TicketKick and Speeding Tickets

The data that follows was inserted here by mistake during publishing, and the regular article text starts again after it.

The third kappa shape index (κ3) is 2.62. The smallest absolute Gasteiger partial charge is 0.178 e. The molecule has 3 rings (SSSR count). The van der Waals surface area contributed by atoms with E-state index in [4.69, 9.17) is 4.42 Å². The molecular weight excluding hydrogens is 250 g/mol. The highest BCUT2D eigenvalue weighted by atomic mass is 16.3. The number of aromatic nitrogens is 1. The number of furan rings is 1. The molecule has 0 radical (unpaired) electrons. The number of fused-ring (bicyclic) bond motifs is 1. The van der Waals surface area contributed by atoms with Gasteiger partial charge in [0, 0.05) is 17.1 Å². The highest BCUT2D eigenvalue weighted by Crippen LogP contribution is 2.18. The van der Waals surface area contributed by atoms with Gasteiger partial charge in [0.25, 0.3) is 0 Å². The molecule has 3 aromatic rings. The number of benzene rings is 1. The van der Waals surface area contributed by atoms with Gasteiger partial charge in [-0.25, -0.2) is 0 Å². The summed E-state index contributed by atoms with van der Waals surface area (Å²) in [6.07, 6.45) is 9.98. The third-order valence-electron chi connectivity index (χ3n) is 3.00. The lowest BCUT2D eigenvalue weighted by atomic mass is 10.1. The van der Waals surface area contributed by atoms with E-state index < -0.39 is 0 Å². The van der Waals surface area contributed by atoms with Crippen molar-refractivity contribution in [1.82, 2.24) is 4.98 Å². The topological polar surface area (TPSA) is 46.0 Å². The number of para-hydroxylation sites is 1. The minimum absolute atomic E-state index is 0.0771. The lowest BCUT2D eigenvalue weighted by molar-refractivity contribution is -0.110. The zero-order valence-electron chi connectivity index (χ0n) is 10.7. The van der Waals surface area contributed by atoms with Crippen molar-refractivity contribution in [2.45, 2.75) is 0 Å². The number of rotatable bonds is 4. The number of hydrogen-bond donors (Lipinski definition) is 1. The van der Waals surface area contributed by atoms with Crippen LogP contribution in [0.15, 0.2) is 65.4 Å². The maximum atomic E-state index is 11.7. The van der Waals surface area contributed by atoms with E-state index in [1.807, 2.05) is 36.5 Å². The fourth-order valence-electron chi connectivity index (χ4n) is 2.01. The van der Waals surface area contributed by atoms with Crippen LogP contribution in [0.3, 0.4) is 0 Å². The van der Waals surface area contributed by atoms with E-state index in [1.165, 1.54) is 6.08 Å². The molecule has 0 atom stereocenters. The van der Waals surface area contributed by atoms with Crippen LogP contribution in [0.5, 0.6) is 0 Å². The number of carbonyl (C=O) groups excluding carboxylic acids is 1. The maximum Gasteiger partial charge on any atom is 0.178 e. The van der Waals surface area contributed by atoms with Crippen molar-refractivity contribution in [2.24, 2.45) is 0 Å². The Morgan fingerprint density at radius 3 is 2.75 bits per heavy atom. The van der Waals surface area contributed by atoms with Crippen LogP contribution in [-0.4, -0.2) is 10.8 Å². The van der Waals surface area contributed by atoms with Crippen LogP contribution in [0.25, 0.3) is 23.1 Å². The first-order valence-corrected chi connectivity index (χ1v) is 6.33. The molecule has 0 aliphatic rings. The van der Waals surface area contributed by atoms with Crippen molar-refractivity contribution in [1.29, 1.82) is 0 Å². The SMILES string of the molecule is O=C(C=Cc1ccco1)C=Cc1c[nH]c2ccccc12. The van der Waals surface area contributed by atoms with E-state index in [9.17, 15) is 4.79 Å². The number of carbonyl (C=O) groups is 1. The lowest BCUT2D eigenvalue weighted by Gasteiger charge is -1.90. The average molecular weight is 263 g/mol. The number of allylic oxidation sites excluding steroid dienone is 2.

Speeding tickets are the most common type of traffic ticket issued in California, for an obvious reason; we all speed! Sure, some of us speed more frequently than others, but we’d have as much trouble finding a driver who has never disobeyed the speed limit at least once as finding a driver is who is contempt with a $4.59 gallon of gasoline. Speeding tickets are big revenue generators for municipalities, bringing in tens of millions of dollars in fines each and every year. Most people don’t know their options and throw in the towel and pay their $200-$500 fine and the associated insurance premium increases for the next three years. Here at TicketKick, we help our drivers contest their speeding tickets. How do we do it? Simple, really. Remember, in the American legal system, a defendant (you) is innocent until proven guilty. So for those of you who flew past that CHP Officer last Tuesday at 100 miles-per-hour and are losing sleep about the impending consequences - Relax! The officer’s job of proving your guilt is harder than you proving your innocence. But you probably should still slow down a little bit :P. If he measured your speed using an electronic device, he’s got to prove that it was working correctly and was able to accurately measure your speed. TicketKick has worked with attorneys, retired and current police officers, and manufacturers of radar devices to develop powerful defenses against these electronic speed-measuring devices. Most people assume that these devices are fool-proof, but they reality is that they do malfunction, or can be improperly operated. Was the officer using the device in foggy conditions? Was he aiming the radar or laser device through a window? Was he using a hand-held device, or a cruiser-mounted unit? TicketKick has developed hundreds of compelling arguments to illustrate to the judge that in your case, the officer’s determination of your speed may be an overestimation. After signing up with TicketKick, you’ll see that your custom defense is jam-packed with useful defenses. If he measured your speed with the speedometer on his cruiser, otherwise known as “pacing”, we’ve got you covered. Speedometers can be off, and require frequent calibration to stay accurate. A typical police cruiser has thousands of miles, and over time, the speedometer can lose it’s consistency. Therefore, our statement writers have developed a very articulate, thorough defense outlining the ways in which “pacing” might not be good enough to measure your speed. If you were speeding on street other than a freeway or two-lane highway, here’s where it gets even better. Loophole, anyone? If the officer used a laser or radar gun to measure your speed, he has to produce a certain, not-easily-obtainable document to the courts, otherwise, by law, your case has to be dismissed! In this context, dismissed is, of course, a good thing, synonymous with “not guilty” or “thrown out.” A significant portion of officers don’t have the time or resources to obtain the document and don’t submit it with their forms. Even if you were driving your 1984 Winnebego ninety miles per hour with a Leprechaun sitting shotgun, the judge has to dismiss your case. When you get pulled over in, let’s say a 35 MPH zone, and are cited for speeding, do you actually know what you are being cited for? Most people would say, “I was cited for traveling over 35 miles per hour”, or something to that effect. However, this a common misconception. In California, all drivers adhere to the Basic Speed Law, which states that a driver needs to drive at a “safe and reasonable speed.” Is 90 in a 35 safe and reasonable? Probably not. However, 45 in a 35 on a clear, sunny morning with minimal traffic? Bingo! Now we have a compelling argument. Let TicketKick prepare your defense that the judge can see that your speed was safe and reasonable, and ultimately find you not guilty. Get started now by visiting our Speeding Form, or calling a friendly TicketKick representative at (800) 580-1902. If you have questions, be sure to check out our FAQ's page, or our "How It Works" page.